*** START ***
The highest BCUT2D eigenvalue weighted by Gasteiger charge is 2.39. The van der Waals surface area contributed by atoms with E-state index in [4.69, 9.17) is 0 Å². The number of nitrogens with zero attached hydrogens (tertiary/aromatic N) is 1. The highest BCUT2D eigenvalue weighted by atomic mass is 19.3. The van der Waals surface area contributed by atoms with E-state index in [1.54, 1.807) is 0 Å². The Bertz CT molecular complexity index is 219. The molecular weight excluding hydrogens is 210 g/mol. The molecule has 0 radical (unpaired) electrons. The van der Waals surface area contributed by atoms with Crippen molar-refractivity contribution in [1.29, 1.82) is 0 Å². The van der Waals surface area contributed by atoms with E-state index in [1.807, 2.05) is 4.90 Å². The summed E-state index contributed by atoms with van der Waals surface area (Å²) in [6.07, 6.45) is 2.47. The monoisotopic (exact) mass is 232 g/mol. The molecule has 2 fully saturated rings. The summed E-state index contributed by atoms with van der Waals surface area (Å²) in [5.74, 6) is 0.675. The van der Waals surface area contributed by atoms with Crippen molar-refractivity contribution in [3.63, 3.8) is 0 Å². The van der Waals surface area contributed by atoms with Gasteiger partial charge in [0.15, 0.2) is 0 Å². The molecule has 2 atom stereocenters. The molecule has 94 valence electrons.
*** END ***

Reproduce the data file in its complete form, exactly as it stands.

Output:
The highest BCUT2D eigenvalue weighted by Gasteiger charge is 2.39. The van der Waals surface area contributed by atoms with E-state index in [4.69, 9.17) is 0 Å². The number of nitrogens with zero attached hydrogens (tertiary/aromatic N) is 1. The highest BCUT2D eigenvalue weighted by atomic mass is 19.3. The van der Waals surface area contributed by atoms with E-state index in [1.54, 1.807) is 0 Å². The Bertz CT molecular complexity index is 219. The molecular weight excluding hydrogens is 210 g/mol. The molecule has 0 radical (unpaired) electrons. The van der Waals surface area contributed by atoms with Crippen molar-refractivity contribution in [1.29, 1.82) is 0 Å². The van der Waals surface area contributed by atoms with E-state index in [1.807, 2.05) is 4.90 Å². The summed E-state index contributed by atoms with van der Waals surface area (Å²) in [6.07, 6.45) is 2.47. The monoisotopic (exact) mass is 232 g/mol. The molecule has 2 fully saturated rings. The summed E-state index contributed by atoms with van der Waals surface area (Å²) in [5.74, 6) is 0.675. The van der Waals surface area contributed by atoms with Crippen molar-refractivity contribution in [3.63, 3.8) is 0 Å². The van der Waals surface area contributed by atoms with Gasteiger partial charge in [0.15, 0.2) is 0 Å². The molecule has 2 atom stereocenters. The molecule has 94 valence electrons.